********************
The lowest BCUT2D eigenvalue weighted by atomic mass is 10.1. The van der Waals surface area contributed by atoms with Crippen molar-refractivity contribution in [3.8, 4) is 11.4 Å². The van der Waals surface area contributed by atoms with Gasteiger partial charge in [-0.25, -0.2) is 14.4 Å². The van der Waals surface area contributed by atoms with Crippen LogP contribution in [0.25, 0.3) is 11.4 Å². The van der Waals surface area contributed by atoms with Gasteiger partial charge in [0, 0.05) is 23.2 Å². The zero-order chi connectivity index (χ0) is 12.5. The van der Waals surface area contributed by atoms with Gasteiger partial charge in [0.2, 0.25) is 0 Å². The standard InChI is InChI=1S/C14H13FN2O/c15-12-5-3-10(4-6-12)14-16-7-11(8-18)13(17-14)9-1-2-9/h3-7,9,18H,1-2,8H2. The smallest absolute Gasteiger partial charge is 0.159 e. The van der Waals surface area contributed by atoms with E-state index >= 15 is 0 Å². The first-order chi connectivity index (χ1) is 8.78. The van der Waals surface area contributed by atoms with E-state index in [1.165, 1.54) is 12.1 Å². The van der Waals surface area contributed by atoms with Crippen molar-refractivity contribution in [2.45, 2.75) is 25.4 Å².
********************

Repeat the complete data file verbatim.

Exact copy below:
The lowest BCUT2D eigenvalue weighted by atomic mass is 10.1. The van der Waals surface area contributed by atoms with Crippen molar-refractivity contribution in [3.8, 4) is 11.4 Å². The van der Waals surface area contributed by atoms with Gasteiger partial charge in [-0.25, -0.2) is 14.4 Å². The van der Waals surface area contributed by atoms with Crippen LogP contribution in [0.25, 0.3) is 11.4 Å². The van der Waals surface area contributed by atoms with Gasteiger partial charge in [0, 0.05) is 23.2 Å². The zero-order chi connectivity index (χ0) is 12.5. The van der Waals surface area contributed by atoms with Gasteiger partial charge in [0.2, 0.25) is 0 Å². The standard InChI is InChI=1S/C14H13FN2O/c15-12-5-3-10(4-6-12)14-16-7-11(8-18)13(17-14)9-1-2-9/h3-7,9,18H,1-2,8H2. The smallest absolute Gasteiger partial charge is 0.159 e. The van der Waals surface area contributed by atoms with E-state index >= 15 is 0 Å². The first-order chi connectivity index (χ1) is 8.78. The van der Waals surface area contributed by atoms with E-state index in [1.165, 1.54) is 12.1 Å². The van der Waals surface area contributed by atoms with Crippen molar-refractivity contribution in [2.45, 2.75) is 25.4 Å².